Global Research, November 24, 2009
richardccook.com - 2009-11-23
By Richard C. Cook
The United States does not control its own destiny. Rather it is controlled by an international financial elite, of which the American branch works out of big New York banks like J.P. Morgan Chase, Wall Street investment firms such as Goldman Sachs, and the Federal Reserve System. They in turn control the White House, Congress, the military, the mass media, the intelligence agencies, both political parties, the universities, etc. No one can rise to the top in any of these institutions without the elite’s stamp of approval.
This elite has been around since the nation began, becoming increasingly dominant as the 19thcentury progressed. A key date was passage of the National Banking Act of 1863, when the system was put into place whereby federal government debt was used to collateralize bank lending. Since then we’ve paid the freight through our taxes for bank control of the economy. The final nails in the coffin came with the passage of the Federal Reserve Act of 1913.
In 1929 the bankers plunged the nation into the Great Depression by constricting the money supply. With Franklin D. Roosevelt as president, the nation struggled through the decade of the 1930s but did not pull out of the Depression until the industrial explosion during World War II.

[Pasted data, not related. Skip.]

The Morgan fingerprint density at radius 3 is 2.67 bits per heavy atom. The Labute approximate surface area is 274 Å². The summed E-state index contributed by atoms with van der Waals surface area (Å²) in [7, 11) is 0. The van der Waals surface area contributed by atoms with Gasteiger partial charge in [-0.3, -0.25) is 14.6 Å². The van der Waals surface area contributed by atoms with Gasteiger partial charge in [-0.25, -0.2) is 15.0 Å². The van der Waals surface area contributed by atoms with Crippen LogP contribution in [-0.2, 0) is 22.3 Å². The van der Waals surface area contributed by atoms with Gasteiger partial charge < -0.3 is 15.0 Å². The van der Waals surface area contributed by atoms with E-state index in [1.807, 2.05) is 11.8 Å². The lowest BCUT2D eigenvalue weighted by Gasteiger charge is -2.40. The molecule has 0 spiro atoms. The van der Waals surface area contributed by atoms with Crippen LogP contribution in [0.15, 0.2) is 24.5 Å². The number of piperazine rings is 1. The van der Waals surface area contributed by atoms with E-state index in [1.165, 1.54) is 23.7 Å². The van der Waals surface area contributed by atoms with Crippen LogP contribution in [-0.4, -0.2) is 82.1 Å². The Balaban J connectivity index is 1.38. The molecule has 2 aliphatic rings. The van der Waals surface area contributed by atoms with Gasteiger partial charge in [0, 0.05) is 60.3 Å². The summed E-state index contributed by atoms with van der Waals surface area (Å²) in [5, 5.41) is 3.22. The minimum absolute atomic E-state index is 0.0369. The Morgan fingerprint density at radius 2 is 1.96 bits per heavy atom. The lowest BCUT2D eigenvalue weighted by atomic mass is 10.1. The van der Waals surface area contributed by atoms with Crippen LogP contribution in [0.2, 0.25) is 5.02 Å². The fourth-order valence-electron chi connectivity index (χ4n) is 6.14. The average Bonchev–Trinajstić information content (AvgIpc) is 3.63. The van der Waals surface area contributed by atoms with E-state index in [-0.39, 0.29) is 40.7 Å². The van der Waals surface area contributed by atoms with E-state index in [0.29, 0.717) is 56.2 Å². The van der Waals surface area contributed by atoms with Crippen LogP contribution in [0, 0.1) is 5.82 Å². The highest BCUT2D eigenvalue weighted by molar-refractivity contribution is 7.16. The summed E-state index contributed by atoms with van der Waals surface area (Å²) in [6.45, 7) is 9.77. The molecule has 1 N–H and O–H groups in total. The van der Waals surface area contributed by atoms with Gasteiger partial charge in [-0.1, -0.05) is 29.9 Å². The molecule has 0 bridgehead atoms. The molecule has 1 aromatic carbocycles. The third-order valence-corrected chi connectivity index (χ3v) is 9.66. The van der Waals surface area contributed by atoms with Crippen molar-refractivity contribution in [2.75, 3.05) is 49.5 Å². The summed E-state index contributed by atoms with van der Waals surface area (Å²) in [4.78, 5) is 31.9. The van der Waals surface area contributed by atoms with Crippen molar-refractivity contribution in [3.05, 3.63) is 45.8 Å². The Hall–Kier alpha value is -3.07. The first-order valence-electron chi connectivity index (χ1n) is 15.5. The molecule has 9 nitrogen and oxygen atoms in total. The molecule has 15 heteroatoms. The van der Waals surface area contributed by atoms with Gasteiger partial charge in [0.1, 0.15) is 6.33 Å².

After the war came the Golden Age of the U.S. economy, when the working man, protected by strong labor unions, became a true partner in the prosperity of the industrial age. That era lasted a full generation. The bankers were largely spectators as Americans led the world in exports, standard of living, science and space exploration, and every measure of health, longevity, and culture.
Roosevelt had kept the bankers subservient to the interests of the economy at large. The Federal Reserve was part of the New Deal team, and interest rates were held at historic lows despite a large federal deficit. One main impact was the huge increase in home ownership. After World War II, the G.I. Bill allowed home ownership to grow further and millions of veterans to attend college. The influx of educated graduates led to productivity growth and the emergence of new high-tech industries.